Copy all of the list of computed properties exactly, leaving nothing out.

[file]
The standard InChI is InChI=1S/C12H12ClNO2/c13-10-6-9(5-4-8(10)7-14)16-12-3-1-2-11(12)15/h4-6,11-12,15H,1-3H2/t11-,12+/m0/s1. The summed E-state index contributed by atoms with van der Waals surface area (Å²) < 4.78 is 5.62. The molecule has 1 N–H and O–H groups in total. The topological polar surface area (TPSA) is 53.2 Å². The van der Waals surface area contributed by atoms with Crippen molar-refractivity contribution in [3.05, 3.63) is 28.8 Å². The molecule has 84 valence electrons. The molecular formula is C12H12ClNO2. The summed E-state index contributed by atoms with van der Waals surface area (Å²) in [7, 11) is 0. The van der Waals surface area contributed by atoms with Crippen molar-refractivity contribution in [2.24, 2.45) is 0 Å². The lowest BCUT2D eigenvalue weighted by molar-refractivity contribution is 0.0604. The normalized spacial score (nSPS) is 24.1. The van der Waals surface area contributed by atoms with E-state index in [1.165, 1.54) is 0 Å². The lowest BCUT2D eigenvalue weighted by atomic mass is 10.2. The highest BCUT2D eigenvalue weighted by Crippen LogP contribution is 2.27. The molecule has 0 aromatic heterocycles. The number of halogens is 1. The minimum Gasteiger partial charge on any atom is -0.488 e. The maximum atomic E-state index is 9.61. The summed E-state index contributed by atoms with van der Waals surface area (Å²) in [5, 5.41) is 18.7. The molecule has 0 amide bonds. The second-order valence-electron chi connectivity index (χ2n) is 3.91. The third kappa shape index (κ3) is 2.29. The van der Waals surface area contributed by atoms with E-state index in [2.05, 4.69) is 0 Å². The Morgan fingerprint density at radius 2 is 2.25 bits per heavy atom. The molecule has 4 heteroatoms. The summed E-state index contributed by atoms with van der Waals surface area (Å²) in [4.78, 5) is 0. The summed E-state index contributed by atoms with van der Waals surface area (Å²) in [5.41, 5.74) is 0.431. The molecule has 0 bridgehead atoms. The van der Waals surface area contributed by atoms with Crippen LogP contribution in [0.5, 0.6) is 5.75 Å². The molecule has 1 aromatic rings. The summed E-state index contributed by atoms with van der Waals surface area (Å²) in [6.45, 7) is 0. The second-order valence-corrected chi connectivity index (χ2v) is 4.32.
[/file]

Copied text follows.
The standard InChI is InChI=1S/C12H12ClNO2/c13-10-6-9(5-4-8(10)7-14)16-12-3-1-2-11(12)15/h4-6,11-12,15H,1-3H2/t11-,12+/m0/s1. The summed E-state index contributed by atoms with van der Waals surface area (Å²) < 4.78 is 5.62. The molecule has 1 N–H and O–H groups in total. The topological polar surface area (TPSA) is 53.2 Å². The van der Waals surface area contributed by atoms with Crippen molar-refractivity contribution in [3.05, 3.63) is 28.8 Å². The molecule has 84 valence electrons. The molecular formula is C12H12ClNO2. The summed E-state index contributed by atoms with van der Waals surface area (Å²) in [7, 11) is 0. The van der Waals surface area contributed by atoms with Crippen molar-refractivity contribution in [2.24, 2.45) is 0 Å². The lowest BCUT2D eigenvalue weighted by molar-refractivity contribution is 0.0604. The normalized spacial score (nSPS) is 24.1. The van der Waals surface area contributed by atoms with E-state index in [1.165, 1.54) is 0 Å². The lowest BCUT2D eigenvalue weighted by atomic mass is 10.2. The highest BCUT2D eigenvalue weighted by Crippen LogP contribution is 2.27. The molecule has 0 aromatic heterocycles. The number of halogens is 1. The minimum Gasteiger partial charge on any atom is -0.488 e. The maximum atomic E-state index is 9.61. The summed E-state index contributed by atoms with van der Waals surface area (Å²) in [5, 5.41) is 18.7. The molecule has 0 amide bonds. The second-order valence-electron chi connectivity index (χ2n) is 3.91. The third kappa shape index (κ3) is 2.29. The van der Waals surface area contributed by atoms with E-state index in [2.05, 4.69) is 0 Å². The Morgan fingerprint density at radius 2 is 2.25 bits per heavy atom. The molecule has 4 heteroatoms. The summed E-state index contributed by atoms with van der Waals surface area (Å²) in [4.78, 5) is 0. The summed E-state index contributed by atoms with van der Waals surface area (Å²) in [5.41, 5.74) is 0.431. The molecule has 0 bridgehead atoms. The van der Waals surface area contributed by atoms with Crippen LogP contribution in [0.5, 0.6) is 5.75 Å². The molecule has 1 aromatic rings. The summed E-state index contributed by atoms with van der Waals surface area (Å²) in [6.45, 7) is 0. The second-order valence-corrected chi connectivity index (χ2v) is 4.32.